Suda 51’s Let It Die is what Lily Bergamo became

Free-to-play nature said to not include purchasable weapons.

Hot on the heels of Sony’s E3 press conference last night, Famitsu held an impromptu interview regarding the newly revealed Let It Die for the PlayStation 4 with designer Goichi Suda, aka Suda 51, of Grasshopper Manufacture and executive producer and Gung Ho Online president Kazuki Morishita.

Let It Die Let It Die

While specifics on much of the gameplay remain a mystery for the time being, their lengthy discussion has shed light on a number of other aspects, especially with respect to the development team’s creative goals and overall history of the game thus far.

The interview begins with a brief discussion about the genesis of Let It Die and how it arrived at its current form. As it turns out, Let It Die is essentially the same game as the previously revealed Lily Bergamo that was shown off last fall, retaining the original idea of what the team is calling an “extreme action game” coupled with asynchronous online gameplay while expanding on them with survival aspects.

While it remains uncertain as to whether character designer Yusuke Kozaki will continue to contribute work to the game in this new form, it was confirmed that protagonist Tae Ioroi is no more, as players are now set to just play the game using their own avatars. The transition to the game in its current form commenced around the end of last year as a result of the previously mentioned creative soul searching that Suda and company underwent.

Let It Die Let It Die

According to Suda, the basically gameplay conceit of Let It Die revolves around the idea of granting meaning to death in a video game. As such, the game is structured around the idea of death influencing gameplay, with one example being that if a player’s character dies in the game, their avatar can appear in another person’s game.

While Let It Die still has some traditional AI enemies, the majority of NPC characters are stated to actually be dead player characters’ avatars. This means that as more and more deaths occur in the game, the more that death itself will play an increasing role in the overall experience. As Suda himself puts it, the title is meant to in part convey the idea that it’s okay to die over and over again, as that’s at the very heart of the game’s identity.

Although information about the gameplay specifically remains sparse for the time being, Suda and Morishita did share a handful of tidbits about the overall structure and progression. All players will begin unarmed, wearing nothing but underwear and a gas mask. More equipment and weapons can be stolen off of defeated enemies, although there are stated to be other ways of accomplishing this as well given the game’s survival elements, which emphasize item procurement within a localized area.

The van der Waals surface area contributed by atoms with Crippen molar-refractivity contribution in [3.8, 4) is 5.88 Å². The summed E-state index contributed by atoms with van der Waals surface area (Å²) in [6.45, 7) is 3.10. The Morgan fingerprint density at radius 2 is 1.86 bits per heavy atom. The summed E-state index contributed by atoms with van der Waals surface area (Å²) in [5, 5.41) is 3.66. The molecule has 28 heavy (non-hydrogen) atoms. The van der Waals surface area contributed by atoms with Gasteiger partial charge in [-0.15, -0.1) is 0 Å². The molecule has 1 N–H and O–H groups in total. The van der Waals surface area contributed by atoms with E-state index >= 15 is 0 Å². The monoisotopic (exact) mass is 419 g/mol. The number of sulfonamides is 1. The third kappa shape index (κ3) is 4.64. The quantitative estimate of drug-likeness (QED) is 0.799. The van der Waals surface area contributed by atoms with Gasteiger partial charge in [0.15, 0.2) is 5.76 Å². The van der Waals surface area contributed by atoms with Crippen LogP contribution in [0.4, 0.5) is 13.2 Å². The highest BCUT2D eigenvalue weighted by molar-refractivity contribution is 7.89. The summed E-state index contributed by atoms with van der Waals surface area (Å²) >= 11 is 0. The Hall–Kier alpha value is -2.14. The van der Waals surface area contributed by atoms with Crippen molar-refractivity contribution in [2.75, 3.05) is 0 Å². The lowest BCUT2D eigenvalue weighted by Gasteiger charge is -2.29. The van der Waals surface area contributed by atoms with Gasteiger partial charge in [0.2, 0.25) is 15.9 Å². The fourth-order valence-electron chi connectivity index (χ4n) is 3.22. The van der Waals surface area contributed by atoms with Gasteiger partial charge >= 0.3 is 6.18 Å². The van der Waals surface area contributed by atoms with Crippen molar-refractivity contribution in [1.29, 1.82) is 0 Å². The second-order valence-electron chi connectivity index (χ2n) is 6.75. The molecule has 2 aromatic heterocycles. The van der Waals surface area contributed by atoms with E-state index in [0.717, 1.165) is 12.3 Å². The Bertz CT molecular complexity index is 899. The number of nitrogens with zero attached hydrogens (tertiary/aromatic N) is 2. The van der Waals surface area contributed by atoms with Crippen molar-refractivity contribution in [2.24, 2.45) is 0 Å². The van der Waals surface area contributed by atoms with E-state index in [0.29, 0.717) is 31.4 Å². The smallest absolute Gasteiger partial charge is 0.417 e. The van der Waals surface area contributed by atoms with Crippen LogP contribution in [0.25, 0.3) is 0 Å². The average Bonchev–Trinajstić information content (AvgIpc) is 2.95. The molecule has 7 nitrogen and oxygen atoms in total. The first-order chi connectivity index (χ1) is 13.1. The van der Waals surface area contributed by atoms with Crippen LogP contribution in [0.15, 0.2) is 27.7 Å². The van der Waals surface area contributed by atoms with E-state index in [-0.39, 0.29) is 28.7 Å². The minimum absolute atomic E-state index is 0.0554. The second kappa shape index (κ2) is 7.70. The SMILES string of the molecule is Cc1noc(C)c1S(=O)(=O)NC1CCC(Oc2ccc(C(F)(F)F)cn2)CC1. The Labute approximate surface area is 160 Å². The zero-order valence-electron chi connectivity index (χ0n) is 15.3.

Per the “extreme action game” moniker, the game has a large emphasis on action, with each weapon having its own distinct characteristics. Additionally, while there is a levelling system in place, Morishita claims it isn’t as straightforward as it is in many other games and won’t simply result in players getting stronger and more resilient to death. Similarly, the game has no explicit ranking system as of yet, although there are plans in place to make it players’ strength relative to each other intuitively apparent. The overall goal of the game is said to be something along the lines of being number one in the world although, again, the specifics are still being hashed out at the time of the interview.

Let It Die Let It Die

The interview also touched upon Let It Die‘s free-to-play nature. While the development team is still deliberating how to go about monetizing the game, Morishita and Suda are both quick to emphasize that purchasable weapons aren’t being considered, as it’s believed that such a move would compromise the integrity of the game’s survival aspects. A smart phone companion app is also being developed in conjunction with the main game.

Suda concludes the interview by saying that Let It Die is set to be a huge departure from his past work in terms of creative philosophy. Indeed, he says it lacks many of his major trademarks, including a major overarching plotline, a chapter-based progression structure, and in-game maps, among other things.

Let It Die is slated to arrive sometime in 2015 for the PlayStation 4.

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